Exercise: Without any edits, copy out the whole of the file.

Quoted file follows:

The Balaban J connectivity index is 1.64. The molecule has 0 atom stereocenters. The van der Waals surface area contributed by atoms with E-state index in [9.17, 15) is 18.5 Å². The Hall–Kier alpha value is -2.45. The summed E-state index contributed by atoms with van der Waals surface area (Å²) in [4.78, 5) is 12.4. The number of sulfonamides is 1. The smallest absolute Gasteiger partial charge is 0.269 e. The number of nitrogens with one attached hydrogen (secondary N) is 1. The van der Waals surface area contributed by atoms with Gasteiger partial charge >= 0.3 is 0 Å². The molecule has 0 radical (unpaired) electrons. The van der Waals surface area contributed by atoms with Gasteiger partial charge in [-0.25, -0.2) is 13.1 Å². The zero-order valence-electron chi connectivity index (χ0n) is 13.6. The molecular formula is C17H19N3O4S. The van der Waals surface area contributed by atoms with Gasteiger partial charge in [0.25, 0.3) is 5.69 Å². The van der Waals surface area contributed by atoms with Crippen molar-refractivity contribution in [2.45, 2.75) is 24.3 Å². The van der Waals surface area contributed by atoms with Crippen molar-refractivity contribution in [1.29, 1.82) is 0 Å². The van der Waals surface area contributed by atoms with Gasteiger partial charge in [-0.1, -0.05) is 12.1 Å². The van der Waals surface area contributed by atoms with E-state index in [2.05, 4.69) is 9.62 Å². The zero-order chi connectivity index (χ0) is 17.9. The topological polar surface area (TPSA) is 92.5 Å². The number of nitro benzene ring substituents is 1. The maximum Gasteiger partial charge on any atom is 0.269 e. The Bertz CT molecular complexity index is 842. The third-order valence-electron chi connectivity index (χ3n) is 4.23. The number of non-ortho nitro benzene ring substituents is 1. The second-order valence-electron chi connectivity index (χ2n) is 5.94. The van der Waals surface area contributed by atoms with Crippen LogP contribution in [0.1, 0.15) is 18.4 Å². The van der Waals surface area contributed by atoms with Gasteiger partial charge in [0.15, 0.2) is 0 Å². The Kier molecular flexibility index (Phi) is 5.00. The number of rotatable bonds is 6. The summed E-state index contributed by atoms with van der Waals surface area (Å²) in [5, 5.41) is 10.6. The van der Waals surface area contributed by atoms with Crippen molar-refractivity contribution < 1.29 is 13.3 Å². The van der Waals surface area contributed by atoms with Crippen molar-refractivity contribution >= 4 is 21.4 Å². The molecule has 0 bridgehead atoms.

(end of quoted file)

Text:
The Balaban J connectivity index is 1.64. The molecule has 0 atom stereocenters. The van der Waals surface area contributed by atoms with E-state index in [9.17, 15) is 18.5 Å². The Hall–Kier alpha value is -2.45. The summed E-state index contributed by atoms with van der Waals surface area (Å²) in [4.78, 5) is 12.4. The number of sulfonamides is 1. The smallest absolute Gasteiger partial charge is 0.269 e. The number of nitrogens with one attached hydrogen (secondary N) is 1. The van der Waals surface area contributed by atoms with Gasteiger partial charge >= 0.3 is 0 Å². The molecule has 0 radical (unpaired) electrons. The van der Waals surface area contributed by atoms with Gasteiger partial charge in [-0.25, -0.2) is 13.1 Å². The zero-order valence-electron chi connectivity index (χ0n) is 13.6. The molecular formula is C17H19N3O4S. The van der Waals surface area contributed by atoms with Gasteiger partial charge in [0.25, 0.3) is 5.69 Å². The van der Waals surface area contributed by atoms with Crippen molar-refractivity contribution in [2.45, 2.75) is 24.3 Å². The van der Waals surface area contributed by atoms with Crippen molar-refractivity contribution in [1.29, 1.82) is 0 Å². The van der Waals surface area contributed by atoms with Gasteiger partial charge in [-0.1, -0.05) is 12.1 Å². The van der Waals surface area contributed by atoms with E-state index in [2.05, 4.69) is 9.62 Å². The zero-order chi connectivity index (χ0) is 17.9. The topological polar surface area (TPSA) is 92.5 Å². The number of nitro benzene ring substituents is 1. The maximum Gasteiger partial charge on any atom is 0.269 e. The Bertz CT molecular complexity index is 842. The third-order valence-electron chi connectivity index (χ3n) is 4.23. The number of non-ortho nitro benzene ring substituents is 1. The second-order valence-electron chi connectivity index (χ2n) is 5.94. The van der Waals surface area contributed by atoms with Crippen LogP contribution in [0.1, 0.15) is 18.4 Å². The van der Waals surface area contributed by atoms with Gasteiger partial charge in [0.15, 0.2) is 0 Å². The Kier molecular flexibility index (Phi) is 5.00. The number of rotatable bonds is 6. The summed E-state index contributed by atoms with van der Waals surface area (Å²) in [5, 5.41) is 10.6. The van der Waals surface area contributed by atoms with Crippen molar-refractivity contribution < 1.29 is 13.3 Å². The van der Waals surface area contributed by atoms with Crippen molar-refractivity contribution >= 4 is 21.4 Å². The molecule has 0 bridgehead atoms.